Penn enters 'Top U.S. Producers of Fulbright Students' list
21 Penn students were offered the English teaching grant, 14 of whom accepted
November 20, 2011, 11:07 pm · Updated November 21, 2011, 1:40 pm·
Elizabeth Jacobs | DP
While Penn made The Chronicle of Higher Education’s “Top U.S. Producers of Fulbright Students” list this year for the first time since 2008, it lagged behind 16 other universities.
University of Michigan, Northwestern University and Yale University produced the most Fulbright recipients this year, with 29, 27 and 26 recipients, respectively.
Of the 21 Penn students who received the Fulbright last year, 14 accepted the grant, which provides recipients with the opportunity to conduct research or teach English for one academic year abroad.
Penn was on par with Brown, Cornell, Princeton and Rutgers universities, all of which also had 14 recipients. Last year, only nine of the 13 Penn students who received a Fulbright accepted the grant.
“CURF is continually looking for more students to apply,” Center for Undergraduate Research and Fellowships Director Harriet Joseph wrote in an email.
However, 2011 College graduate Zachary Schwam, who received a Fulbright grant to do research in Germany, did not find CURF helpful.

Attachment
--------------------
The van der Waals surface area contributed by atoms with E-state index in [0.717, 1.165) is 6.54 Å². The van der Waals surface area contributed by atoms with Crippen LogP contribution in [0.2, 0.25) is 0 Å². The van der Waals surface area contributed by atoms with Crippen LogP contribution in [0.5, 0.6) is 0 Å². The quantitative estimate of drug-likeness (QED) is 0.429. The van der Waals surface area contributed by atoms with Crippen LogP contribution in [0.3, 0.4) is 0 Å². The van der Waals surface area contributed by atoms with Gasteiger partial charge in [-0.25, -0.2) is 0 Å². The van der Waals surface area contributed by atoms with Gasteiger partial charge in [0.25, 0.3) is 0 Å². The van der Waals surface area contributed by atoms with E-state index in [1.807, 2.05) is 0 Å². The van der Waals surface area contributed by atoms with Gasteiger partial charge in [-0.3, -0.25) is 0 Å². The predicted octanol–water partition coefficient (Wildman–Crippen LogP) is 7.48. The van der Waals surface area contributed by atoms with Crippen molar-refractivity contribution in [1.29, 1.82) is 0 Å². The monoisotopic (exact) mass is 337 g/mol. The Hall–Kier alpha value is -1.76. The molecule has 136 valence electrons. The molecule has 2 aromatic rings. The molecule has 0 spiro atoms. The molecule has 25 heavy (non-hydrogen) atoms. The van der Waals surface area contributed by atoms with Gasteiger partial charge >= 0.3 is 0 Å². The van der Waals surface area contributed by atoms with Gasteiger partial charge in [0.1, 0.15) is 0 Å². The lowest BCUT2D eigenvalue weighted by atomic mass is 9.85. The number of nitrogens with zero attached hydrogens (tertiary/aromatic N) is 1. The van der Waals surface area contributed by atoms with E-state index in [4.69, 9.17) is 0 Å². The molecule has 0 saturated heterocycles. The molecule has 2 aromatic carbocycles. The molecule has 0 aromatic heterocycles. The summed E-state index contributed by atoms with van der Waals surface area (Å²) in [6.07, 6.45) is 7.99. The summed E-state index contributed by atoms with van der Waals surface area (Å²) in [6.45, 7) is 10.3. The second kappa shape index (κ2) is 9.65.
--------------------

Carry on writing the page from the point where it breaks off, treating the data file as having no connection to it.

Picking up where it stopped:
“The staff at CURF provided very little help and often did not respond to emails,” he said.
Schwam added that the reason Penn did well with Fulbright grants was because “there is a huge number of motivated students who apply and have a lot of faculty support in their respective language departments.”
2011 College graduate Jane Shim, who received a Fulbright grant to work on a creating writing project in Korea, said she did not feel “encouraged to apply” by CURF.
Shim, whose project involves writing poetry on being a Korean American, and translating her father’s poetry, decided to apply for the program because she was looking for something to do after graduation and “had a project idea.”
Self-motivation also played a part, since Shim realized that the program offered her a “really unique opportunity.”
Although she went to CURF to review her application, she said she does not think CURF played an “integral part” in getting the grant.
“I probably could have done it without them,” she said, explaining she only approached CURF since she was required to do so.
Other Fulbright recipients, though, insist that CURF was helpful in the application process.
Penn making the top producers list “had a lot to do with CURF,” 2011 College graduate Rachel Romeo, a recipient who is studying in England, wrote in an email.
CURF receives more information from past years’ winners and uses this feedback to advise the new applicants, Romeo explained, adding that “they’re incredibly knowledgeable about how to help the talented Penn applicants present themselves as best they can.”
In addition to the Fulbright recipients, two Penn students, 2011 College and Wharton graduate Kristin Hall and 2011 Nursing and Wharton graduate G.J. Melendez-Torres, received the Marshall Scholarship, which provides American students with two funded years of post-graduate study at any British university.
Seven students received a Thouron Award, which awards recipients tuition and stipends to participate in a graduate exchange program between Penn and British universities.
“We are very happy to be a top producer…because Penn students get the wonderful opportunity to use this travel study grant to further their passions,” Joseph wrote.